If you don’t issue directives, your fellow Outlaws will act autonomously, running around and shooting any nearby enemies. But save for the first few encounters with foes, explicit orders are needed for success. Fortunately, the mechanic is context sensitive. Choose an empty area and your teammates will scamper over. Select an object and they’ll interact with it, activating a healing station or cracking open a container filled with collectable salvage.
But you’ll often encounter annoyances. You’ll want to issue a helping hand to your partners, usually by gunning down adversaries or healing them. But unless your immediately adjacent to them, they follow the gravcycle around, becoming fodder for enemy rockets. Titles like XCOM repeatedly remind us of the necessity for cover, yet Disintegration’s unit habitually run into the open field, and it often looks like you’re an observer in a noob-filled deathmatch.
To offset this hindrance, you’ll have to make use of unit abilities, each tied to its own cooldown timer. Initiate this and you’ll position an area-of-effect zone where units where enemies will be damaged by grenades, sniper fire, or time-slowing effects. While you might want to exploit chokepoints and flank engaged enemies, moment-to-moment play is grounded in the application of special abilities. It would have been great to summon a storm of covering fire, as your allies creep up on adversaries for different positions. Woefully, this isn’t possible, as you can’t break up your units. Another issue is the slight delay when special attacks are issued. Often, enemies are smart enough to step out of the way, squandering your offensive advantage.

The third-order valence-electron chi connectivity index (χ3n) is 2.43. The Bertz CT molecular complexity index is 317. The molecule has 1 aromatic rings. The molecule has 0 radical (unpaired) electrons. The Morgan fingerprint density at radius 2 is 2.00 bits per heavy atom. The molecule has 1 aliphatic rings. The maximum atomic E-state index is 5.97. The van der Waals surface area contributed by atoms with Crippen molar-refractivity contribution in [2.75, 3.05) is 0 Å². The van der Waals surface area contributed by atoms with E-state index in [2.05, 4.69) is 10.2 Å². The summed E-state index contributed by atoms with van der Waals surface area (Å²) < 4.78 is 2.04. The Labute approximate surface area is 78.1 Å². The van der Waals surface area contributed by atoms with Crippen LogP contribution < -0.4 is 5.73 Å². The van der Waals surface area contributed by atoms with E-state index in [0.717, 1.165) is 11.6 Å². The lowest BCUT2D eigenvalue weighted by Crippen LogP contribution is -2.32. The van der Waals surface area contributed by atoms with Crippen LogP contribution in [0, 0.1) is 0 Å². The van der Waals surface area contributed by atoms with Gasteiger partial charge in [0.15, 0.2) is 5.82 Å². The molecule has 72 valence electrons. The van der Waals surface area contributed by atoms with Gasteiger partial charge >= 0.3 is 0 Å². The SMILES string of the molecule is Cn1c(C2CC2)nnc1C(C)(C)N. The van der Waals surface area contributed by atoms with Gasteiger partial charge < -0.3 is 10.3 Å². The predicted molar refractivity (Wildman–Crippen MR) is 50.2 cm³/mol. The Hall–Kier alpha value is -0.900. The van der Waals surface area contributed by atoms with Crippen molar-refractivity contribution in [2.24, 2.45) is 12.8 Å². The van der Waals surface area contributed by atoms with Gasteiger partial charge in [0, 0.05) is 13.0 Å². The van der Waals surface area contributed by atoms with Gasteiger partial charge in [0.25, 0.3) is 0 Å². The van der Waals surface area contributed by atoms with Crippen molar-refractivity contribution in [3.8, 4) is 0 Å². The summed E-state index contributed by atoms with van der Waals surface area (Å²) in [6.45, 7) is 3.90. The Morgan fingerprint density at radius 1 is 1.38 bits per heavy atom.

But that’s not to say firefights aren’t intense. Foes will target your Gravcycle if you move in too close. If your craft loses all its health, the mission ends in failure. As such, you must stay in motion, scanning the battlefield so you can take out the most threatening adversaries or delivering the killing shot to wounded foes. While there are moments when you can pull back, licking your wounds by healing units, your allies are quite susceptible. Fortunately, you can fly over their bodies, scoop up their brains, and redeploy with a new body after a brief period. Save for a few difficulty spikes, combat largely feels fair and you’ll triumph if you play prudently. That said, there are a few filler missions; the ones that strip you of your allies feel rather superfluous.
A Trio of Traditional Multiplayer Modes
Given Lehto’s experience with Halo, it’s not surprising to find a healthy multiplayer component in Disintegration. Competitors can choose from a trio of different modes, from Collector, which is a basic deathmatch, Retrieval, a capture the flag variant, and the obvious Zone Control. Although the title limits the competition to five players on each side, each is managing up to four units, making rivalries rather intense. Pleasingly, there’s variability, with combatants able to select crews that offer different weapons, abilities, and looks. An ability to analyze the chaotic on-screen action and manage cool-downs appeared to be a formula for success across the mostly lag-free matches.
As V1 Interactive’s inaugural title, Disintegration demonstrates a wealth of potential. Although world building is often shortchanged in the real-time strategy and first-person shooter genres, the title succeeds on most of its expositional ambitions. But gameplay doesn’t fare as well. The game’s vehicular-based gunplay is competent while tactical options are restrained. There’s potential here, but regretfully some of it remains unrealized.
Disintegration was played on PlayStation 4
with review code provided by the publisher.